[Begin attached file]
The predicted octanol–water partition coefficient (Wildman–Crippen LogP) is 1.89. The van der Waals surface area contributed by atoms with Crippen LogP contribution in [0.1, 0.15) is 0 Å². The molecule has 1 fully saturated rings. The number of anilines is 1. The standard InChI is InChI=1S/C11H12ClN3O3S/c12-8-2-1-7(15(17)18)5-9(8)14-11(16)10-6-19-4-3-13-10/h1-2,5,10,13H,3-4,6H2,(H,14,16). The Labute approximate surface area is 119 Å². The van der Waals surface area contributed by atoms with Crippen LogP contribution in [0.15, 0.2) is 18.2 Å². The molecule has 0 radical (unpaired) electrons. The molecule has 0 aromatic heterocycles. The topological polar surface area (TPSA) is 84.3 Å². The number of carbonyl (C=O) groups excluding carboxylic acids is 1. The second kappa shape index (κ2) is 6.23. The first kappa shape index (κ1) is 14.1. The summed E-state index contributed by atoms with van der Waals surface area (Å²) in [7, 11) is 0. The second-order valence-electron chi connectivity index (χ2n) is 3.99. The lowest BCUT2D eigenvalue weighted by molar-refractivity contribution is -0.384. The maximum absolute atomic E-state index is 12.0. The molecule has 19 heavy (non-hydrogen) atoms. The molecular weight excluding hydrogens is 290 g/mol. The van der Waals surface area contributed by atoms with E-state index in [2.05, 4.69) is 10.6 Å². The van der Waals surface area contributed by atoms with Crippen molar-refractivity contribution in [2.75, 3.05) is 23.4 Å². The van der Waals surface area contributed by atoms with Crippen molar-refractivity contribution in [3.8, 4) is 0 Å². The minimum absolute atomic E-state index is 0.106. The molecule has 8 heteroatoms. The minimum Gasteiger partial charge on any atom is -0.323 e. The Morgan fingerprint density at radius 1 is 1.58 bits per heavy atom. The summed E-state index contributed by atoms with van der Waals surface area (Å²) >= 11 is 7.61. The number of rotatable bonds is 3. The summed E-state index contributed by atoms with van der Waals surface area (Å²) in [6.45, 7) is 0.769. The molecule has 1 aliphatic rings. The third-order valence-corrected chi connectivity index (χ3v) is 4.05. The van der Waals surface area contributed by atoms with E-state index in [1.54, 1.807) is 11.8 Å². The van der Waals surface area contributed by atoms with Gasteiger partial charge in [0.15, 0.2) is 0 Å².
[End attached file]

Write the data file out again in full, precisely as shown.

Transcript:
The predicted octanol–water partition coefficient (Wildman–Crippen LogP) is 1.89. The van der Waals surface area contributed by atoms with Crippen LogP contribution in [0.1, 0.15) is 0 Å². The molecule has 1 fully saturated rings. The number of anilines is 1. The standard InChI is InChI=1S/C11H12ClN3O3S/c12-8-2-1-7(15(17)18)5-9(8)14-11(16)10-6-19-4-3-13-10/h1-2,5,10,13H,3-4,6H2,(H,14,16). The Labute approximate surface area is 119 Å². The van der Waals surface area contributed by atoms with Crippen LogP contribution in [0.15, 0.2) is 18.2 Å². The molecule has 0 radical (unpaired) electrons. The molecule has 0 aromatic heterocycles. The topological polar surface area (TPSA) is 84.3 Å². The number of carbonyl (C=O) groups excluding carboxylic acids is 1. The second kappa shape index (κ2) is 6.23. The first kappa shape index (κ1) is 14.1. The summed E-state index contributed by atoms with van der Waals surface area (Å²) in [7, 11) is 0. The second-order valence-electron chi connectivity index (χ2n) is 3.99. The lowest BCUT2D eigenvalue weighted by molar-refractivity contribution is -0.384. The maximum absolute atomic E-state index is 12.0. The molecule has 19 heavy (non-hydrogen) atoms. The molecular weight excluding hydrogens is 290 g/mol. The van der Waals surface area contributed by atoms with E-state index in [2.05, 4.69) is 10.6 Å². The van der Waals surface area contributed by atoms with Crippen molar-refractivity contribution in [2.75, 3.05) is 23.4 Å². The van der Waals surface area contributed by atoms with Crippen molar-refractivity contribution in [3.8, 4) is 0 Å². The minimum absolute atomic E-state index is 0.106. The molecule has 8 heteroatoms. The minimum Gasteiger partial charge on any atom is -0.323 e. The Morgan fingerprint density at radius 1 is 1.58 bits per heavy atom. The summed E-state index contributed by atoms with van der Waals surface area (Å²) >= 11 is 7.61. The number of rotatable bonds is 3. The summed E-state index contributed by atoms with van der Waals surface area (Å²) in [6.45, 7) is 0.769. The molecule has 1 aliphatic rings. The third-order valence-corrected chi connectivity index (χ3v) is 4.05. The van der Waals surface area contributed by atoms with E-state index in [1.54, 1.807) is 11.8 Å². The van der Waals surface area contributed by atoms with Gasteiger partial charge in [0.15, 0.2) is 0 Å².